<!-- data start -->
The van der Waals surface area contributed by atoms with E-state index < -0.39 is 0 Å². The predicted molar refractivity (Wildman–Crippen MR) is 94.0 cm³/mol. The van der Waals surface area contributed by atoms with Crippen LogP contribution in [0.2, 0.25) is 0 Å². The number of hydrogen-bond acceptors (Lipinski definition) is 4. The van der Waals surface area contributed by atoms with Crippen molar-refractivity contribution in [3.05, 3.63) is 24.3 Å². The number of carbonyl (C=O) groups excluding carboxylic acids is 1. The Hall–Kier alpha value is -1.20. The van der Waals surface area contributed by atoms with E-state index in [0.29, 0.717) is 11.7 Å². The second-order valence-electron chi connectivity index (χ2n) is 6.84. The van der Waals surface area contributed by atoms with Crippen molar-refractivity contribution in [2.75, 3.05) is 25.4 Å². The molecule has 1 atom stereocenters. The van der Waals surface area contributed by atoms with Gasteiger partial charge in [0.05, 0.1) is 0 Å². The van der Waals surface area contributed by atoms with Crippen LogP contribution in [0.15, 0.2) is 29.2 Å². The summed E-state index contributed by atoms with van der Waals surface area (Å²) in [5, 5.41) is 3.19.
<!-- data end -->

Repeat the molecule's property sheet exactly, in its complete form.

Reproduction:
The van der Waals surface area contributed by atoms with E-state index < -0.39 is 0 Å². The predicted molar refractivity (Wildman–Crippen MR) is 94.0 cm³/mol. The van der Waals surface area contributed by atoms with Crippen LogP contribution in [0.2, 0.25) is 0 Å². The number of hydrogen-bond acceptors (Lipinski definition) is 4. The van der Waals surface area contributed by atoms with Crippen molar-refractivity contribution in [3.05, 3.63) is 24.3 Å². The number of carbonyl (C=O) groups excluding carboxylic acids is 1. The Hall–Kier alpha value is -1.20. The van der Waals surface area contributed by atoms with E-state index in [0.29, 0.717) is 11.7 Å². The second-order valence-electron chi connectivity index (χ2n) is 6.84. The van der Waals surface area contributed by atoms with Crippen molar-refractivity contribution in [2.75, 3.05) is 25.4 Å². The molecule has 1 atom stereocenters. The van der Waals surface area contributed by atoms with Gasteiger partial charge in [0.05, 0.1) is 0 Å². The van der Waals surface area contributed by atoms with Crippen LogP contribution in [0.15, 0.2) is 29.2 Å². The summed E-state index contributed by atoms with van der Waals surface area (Å²) in [5, 5.41) is 3.19.